Automakers must wait longer than ever to see their safety technology achieve 95 percent of adoption on all new vehicles.
According to CNET Roadshow, citing the Highway Loss Data Institute, an independent organization focusing on the prevention of motor vehicle crashes, the process of introducing new concepts to market can take up to 30 years.
One example includes the modern three-point seatbelt, invented by Volvo, which entered production in 1959 before being introduced as standard in new cars until well into the 1980s. A second, the factory CD player by Mercedes-Benz, also took decades to become standard. Crash tests and safety ratings only tell part of the story. The requirement of safety features that include significant occupant protection measurements moves at a rate seen as unacceptable.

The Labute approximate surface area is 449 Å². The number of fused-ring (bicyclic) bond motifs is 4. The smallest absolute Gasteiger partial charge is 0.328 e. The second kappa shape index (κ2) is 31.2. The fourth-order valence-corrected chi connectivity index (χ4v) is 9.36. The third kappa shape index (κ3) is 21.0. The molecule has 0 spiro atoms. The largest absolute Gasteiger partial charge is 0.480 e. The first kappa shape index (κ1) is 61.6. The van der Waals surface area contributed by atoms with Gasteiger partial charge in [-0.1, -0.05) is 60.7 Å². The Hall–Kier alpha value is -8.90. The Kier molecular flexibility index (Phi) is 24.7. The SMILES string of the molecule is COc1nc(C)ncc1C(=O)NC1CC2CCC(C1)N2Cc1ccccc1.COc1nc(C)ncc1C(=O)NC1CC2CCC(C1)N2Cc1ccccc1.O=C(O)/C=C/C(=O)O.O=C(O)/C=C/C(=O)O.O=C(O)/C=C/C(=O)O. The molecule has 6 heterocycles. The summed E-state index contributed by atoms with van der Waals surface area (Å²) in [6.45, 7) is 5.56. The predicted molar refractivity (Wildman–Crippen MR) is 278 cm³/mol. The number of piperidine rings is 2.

At this rate, the Highway Loss Data Institute suggestions that current technologies such as parking sensors could show up as standard as late as 2039 on 95 percent of registered vehicles. Likewise for rear parking sensors by 2041 and a complete warning suite (forward collision, blind-spot monitoring and lane departure warning systems) by 2043.
Others projected include auto brakes by 2031 and adaptive headlights sometime after 2050.
With today's innovative progress, do you think we'll see the same pace? We can all hope to make smart decisions based on the safety information we can access, but this side of things needs to speed up.
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